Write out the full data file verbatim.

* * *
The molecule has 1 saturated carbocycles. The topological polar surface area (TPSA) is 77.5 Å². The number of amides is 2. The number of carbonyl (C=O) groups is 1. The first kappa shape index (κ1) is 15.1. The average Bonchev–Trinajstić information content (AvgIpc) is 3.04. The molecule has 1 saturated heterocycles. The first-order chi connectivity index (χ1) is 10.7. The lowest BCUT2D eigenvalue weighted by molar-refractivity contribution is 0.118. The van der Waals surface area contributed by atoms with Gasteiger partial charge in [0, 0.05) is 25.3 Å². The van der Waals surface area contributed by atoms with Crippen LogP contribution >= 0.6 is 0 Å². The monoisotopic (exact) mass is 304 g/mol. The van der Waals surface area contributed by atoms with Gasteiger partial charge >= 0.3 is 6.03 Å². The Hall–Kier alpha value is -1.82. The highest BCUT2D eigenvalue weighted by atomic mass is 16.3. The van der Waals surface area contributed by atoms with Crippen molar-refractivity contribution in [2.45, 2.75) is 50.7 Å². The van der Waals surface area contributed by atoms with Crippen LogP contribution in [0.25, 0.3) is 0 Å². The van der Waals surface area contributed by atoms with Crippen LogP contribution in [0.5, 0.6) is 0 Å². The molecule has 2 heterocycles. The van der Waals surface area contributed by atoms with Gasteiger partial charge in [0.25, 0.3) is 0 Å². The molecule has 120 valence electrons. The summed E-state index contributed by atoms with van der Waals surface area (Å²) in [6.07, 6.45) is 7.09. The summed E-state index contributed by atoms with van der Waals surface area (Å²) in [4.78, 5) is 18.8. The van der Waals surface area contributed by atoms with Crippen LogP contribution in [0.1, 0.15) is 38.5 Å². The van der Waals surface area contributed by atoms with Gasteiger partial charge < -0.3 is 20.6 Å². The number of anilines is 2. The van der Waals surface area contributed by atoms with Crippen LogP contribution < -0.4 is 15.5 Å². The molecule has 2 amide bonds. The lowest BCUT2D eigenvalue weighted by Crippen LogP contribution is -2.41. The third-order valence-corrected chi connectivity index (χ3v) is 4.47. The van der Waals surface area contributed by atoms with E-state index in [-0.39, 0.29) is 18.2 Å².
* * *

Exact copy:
The molecule has 1 saturated carbocycles. The topological polar surface area (TPSA) is 77.5 Å². The number of amides is 2. The number of carbonyl (C=O) groups is 1. The first kappa shape index (κ1) is 15.1. The average Bonchev–Trinajstić information content (AvgIpc) is 3.04. The molecule has 1 saturated heterocycles. The first-order chi connectivity index (χ1) is 10.7. The lowest BCUT2D eigenvalue weighted by molar-refractivity contribution is 0.118. The van der Waals surface area contributed by atoms with Gasteiger partial charge in [0, 0.05) is 25.3 Å². The van der Waals surface area contributed by atoms with Crippen LogP contribution >= 0.6 is 0 Å². The monoisotopic (exact) mass is 304 g/mol. The van der Waals surface area contributed by atoms with Gasteiger partial charge >= 0.3 is 6.03 Å². The Hall–Kier alpha value is -1.82. The highest BCUT2D eigenvalue weighted by atomic mass is 16.3. The van der Waals surface area contributed by atoms with Crippen molar-refractivity contribution in [2.45, 2.75) is 50.7 Å². The van der Waals surface area contributed by atoms with Crippen LogP contribution in [0.25, 0.3) is 0 Å². The van der Waals surface area contributed by atoms with Crippen LogP contribution in [0.5, 0.6) is 0 Å². The molecule has 2 heterocycles. The van der Waals surface area contributed by atoms with Gasteiger partial charge in [0.25, 0.3) is 0 Å². The molecule has 120 valence electrons. The summed E-state index contributed by atoms with van der Waals surface area (Å²) in [6.07, 6.45) is 7.09. The summed E-state index contributed by atoms with van der Waals surface area (Å²) in [4.78, 5) is 18.8. The van der Waals surface area contributed by atoms with Crippen LogP contribution in [0.1, 0.15) is 38.5 Å². The van der Waals surface area contributed by atoms with Gasteiger partial charge < -0.3 is 20.6 Å². The number of anilines is 2. The van der Waals surface area contributed by atoms with Crippen LogP contribution < -0.4 is 15.5 Å². The molecule has 2 amide bonds. The lowest BCUT2D eigenvalue weighted by Crippen LogP contribution is -2.41. The third-order valence-corrected chi connectivity index (χ3v) is 4.47. The van der Waals surface area contributed by atoms with E-state index in [-0.39, 0.29) is 18.2 Å².